A recent piece in the New York Times is shaming moms for cutting their hair short
We’ve all heard of the “mom haircut.” Traditionally, it’s extremely short, requires little maintenance, and we’ve all had its explicit uncoolness drilled into our heads for about as long as we’ve been alive. But the times, they are a-changing, and a recent piece in the New York Times says it’s not actually one specific haircut that makes moms uncool. Rather, it’s just that any hairstyle moms like is automatically uncool by association.
“In fashion there are ‘mom jeans,'” writes Bee Shapiro. “So, too, there is a counterpart in beauty: ‘mom hair.’ You’ve likely seen it at suburban malls: the longer-in-back, slightly-shorter-in-front bob that should read sleek but is inescapably frumpy.”
That’s right: motherhood somehow managed to kill the bob.
But, it’s not just the regular bob that we descended upon like a swarm of tragically unhip locusts. We also apparently ruined all possible variations on bobs and short haircuts. “Even the city-dwelling mom isn’t immune,” Shapiro says, using “city-dwelling” as a synonym for a human being with a sense of style. “Perhaps she has added her own twists like blunt bangs or extra layering, but the ’do still falls short of flattering.”
So, just to recap: if a mom gets any kind of bob, it’s frumpy. Anything shorter than a bob has pretty much always been the butt of mom jokes. Oh, and if you add blunt bangs or layers, you’re still basically a disaster.
My god, did moms just completely kill having hair?
The idea that moms make things uncool just by liking them certainly isn’t new. When moms started wearing higher waisted jeans to cover up their postpartum tummies, those jeans suddenly became “mom jeans.” When moms realized how practical minivans are, suddenly those became “mom cars.” The same thing is happening to yoga pants, wine, bootcut jeans, crossover SUVs, and apparently any haircut that doesn’t look like you get style advice from Rapunzel.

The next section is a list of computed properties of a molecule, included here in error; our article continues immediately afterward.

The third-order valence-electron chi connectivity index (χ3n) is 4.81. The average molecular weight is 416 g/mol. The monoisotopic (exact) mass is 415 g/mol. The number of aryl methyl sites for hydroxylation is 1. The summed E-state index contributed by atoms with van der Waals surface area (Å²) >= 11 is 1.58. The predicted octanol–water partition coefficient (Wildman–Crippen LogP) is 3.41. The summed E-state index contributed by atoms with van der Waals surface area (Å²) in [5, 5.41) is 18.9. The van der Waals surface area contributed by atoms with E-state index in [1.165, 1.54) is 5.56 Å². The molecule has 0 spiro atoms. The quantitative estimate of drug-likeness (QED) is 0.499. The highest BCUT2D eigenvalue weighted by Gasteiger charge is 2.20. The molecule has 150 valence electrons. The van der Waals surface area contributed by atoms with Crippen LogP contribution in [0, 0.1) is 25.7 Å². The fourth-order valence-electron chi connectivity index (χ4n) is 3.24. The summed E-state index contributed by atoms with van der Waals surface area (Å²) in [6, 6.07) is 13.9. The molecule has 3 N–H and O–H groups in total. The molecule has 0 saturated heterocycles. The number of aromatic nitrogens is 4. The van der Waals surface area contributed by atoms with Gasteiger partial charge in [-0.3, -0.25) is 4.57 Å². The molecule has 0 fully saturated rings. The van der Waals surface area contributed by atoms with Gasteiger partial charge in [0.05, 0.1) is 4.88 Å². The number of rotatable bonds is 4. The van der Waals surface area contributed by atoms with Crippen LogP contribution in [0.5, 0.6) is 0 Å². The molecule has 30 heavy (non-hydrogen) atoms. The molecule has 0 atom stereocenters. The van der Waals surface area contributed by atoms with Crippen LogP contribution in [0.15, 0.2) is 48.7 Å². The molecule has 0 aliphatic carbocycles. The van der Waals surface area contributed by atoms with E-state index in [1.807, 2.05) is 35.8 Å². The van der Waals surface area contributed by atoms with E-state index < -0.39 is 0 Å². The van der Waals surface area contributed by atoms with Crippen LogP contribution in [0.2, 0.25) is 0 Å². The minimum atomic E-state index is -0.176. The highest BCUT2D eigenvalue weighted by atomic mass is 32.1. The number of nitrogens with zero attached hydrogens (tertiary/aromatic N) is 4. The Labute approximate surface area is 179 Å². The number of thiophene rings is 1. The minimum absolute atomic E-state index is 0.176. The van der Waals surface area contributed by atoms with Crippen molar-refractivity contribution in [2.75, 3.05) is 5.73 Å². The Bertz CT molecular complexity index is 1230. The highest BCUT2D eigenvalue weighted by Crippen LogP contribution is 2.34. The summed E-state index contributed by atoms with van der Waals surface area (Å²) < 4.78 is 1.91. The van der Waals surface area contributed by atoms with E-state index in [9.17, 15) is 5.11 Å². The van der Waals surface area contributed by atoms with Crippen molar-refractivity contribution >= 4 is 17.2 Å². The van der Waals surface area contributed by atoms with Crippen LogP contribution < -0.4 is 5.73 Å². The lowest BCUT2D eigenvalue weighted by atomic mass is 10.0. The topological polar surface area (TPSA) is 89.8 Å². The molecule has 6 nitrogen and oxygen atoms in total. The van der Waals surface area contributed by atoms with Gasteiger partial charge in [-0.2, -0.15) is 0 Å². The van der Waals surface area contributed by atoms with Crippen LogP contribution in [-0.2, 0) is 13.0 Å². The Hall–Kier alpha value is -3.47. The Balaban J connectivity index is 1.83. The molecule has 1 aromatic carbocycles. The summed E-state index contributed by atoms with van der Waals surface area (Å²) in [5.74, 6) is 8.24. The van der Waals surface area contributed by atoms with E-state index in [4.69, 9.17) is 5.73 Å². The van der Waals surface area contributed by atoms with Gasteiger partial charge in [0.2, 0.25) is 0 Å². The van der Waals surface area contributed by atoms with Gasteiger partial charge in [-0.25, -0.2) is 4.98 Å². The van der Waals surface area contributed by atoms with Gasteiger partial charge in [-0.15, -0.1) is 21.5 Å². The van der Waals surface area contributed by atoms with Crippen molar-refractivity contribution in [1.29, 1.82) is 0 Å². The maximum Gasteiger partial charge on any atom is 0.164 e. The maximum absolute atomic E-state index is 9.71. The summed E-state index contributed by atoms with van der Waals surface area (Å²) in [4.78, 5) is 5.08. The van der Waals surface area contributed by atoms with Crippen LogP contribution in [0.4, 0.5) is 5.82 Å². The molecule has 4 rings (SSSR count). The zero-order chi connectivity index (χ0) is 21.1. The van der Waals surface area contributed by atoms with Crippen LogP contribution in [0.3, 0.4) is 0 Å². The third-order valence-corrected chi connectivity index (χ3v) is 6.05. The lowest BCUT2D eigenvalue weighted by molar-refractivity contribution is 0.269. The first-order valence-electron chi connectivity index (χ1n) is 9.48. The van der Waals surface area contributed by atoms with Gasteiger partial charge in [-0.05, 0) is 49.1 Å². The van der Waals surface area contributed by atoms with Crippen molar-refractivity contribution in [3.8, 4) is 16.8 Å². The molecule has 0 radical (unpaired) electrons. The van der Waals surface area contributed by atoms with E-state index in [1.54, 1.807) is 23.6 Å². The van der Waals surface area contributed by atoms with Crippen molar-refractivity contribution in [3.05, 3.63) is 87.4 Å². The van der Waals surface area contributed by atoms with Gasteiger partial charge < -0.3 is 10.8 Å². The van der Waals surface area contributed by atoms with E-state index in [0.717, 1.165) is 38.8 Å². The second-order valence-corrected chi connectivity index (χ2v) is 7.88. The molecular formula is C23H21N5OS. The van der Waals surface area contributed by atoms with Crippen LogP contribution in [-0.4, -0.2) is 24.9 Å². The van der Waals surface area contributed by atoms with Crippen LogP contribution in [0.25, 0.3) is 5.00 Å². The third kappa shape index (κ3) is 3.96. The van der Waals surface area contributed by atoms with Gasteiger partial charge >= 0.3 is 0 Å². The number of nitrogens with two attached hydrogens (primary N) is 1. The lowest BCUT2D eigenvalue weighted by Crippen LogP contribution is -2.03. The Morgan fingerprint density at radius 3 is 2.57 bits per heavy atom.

In her piece, Shapiro acknowledges that moms often cut their hair shorter to “retain a sense of identity” or because they’re dealing with postpartum hair loss, but Juan Carlos Maciques, a hair stylist she quoted, cautioned moms that opting for a shorter haircut is usually “a big mistake.”
“It’s not just your hair that’s changing. Your body is, too,” Maciques told Shapiro. “You might not be at the weight you really want to be yet. And the truth is, long hair can be a little bit of a distraction. When you go short, you are more exposed. There’s less, literally, to hide behind.”
So, there you go. Rather than opt for a practical, shorter style that you like or that makes you feel good, you should just keep your hair long and use it as a curtain to hide your fat, disgusting mom body. Or, if that’s not quite your style, he recommends getting the dreaded “mom bob” but then “cutting the bangs slightly too short” for a “teenage feeling of irresponsibility and youthfulness,” and also to look like you got attacked with a pair of your child’s safety scissors.
Basically, the point of this condescending piece is that lots of women choose shorter hair for a variety of reasons. But, if you’ve had a newborn burst forth from your loins and don’t keep your hair mermaid-long or opt for some quirky, high fashion ‘do that will only look good on about two percent of the population, you have “mom hair.” You are frumpy. You are boring.
I don’t know about you, but I’m sick of having the word “mom” continually used as a synonym for uncool, unflattering, unhip, and sexless. A bob is a classic haircut that’s been around forever, but lots of moms do it, and suddenly it’s a faux pas?
If a lot of women have the same haircut, it’s probably because it works for them. Or, it makes them feel good. Or, maybe it’s even that they just like it and have priorities outside of caring what other people think about the length of their hair. It seems like anything that finds popularity amongst moms gets suddenly labeled as the epitome of uncool, but if that’s true, maybe it’s not the haircuts and the minivans that are actually the problem. Maybe it’s society’s inability to see women who become mothers as still stylish, sexy, cool, funny, and worthwhile. And even if we grow our “mom hair” out to our knees, that’s not going to fix the issue.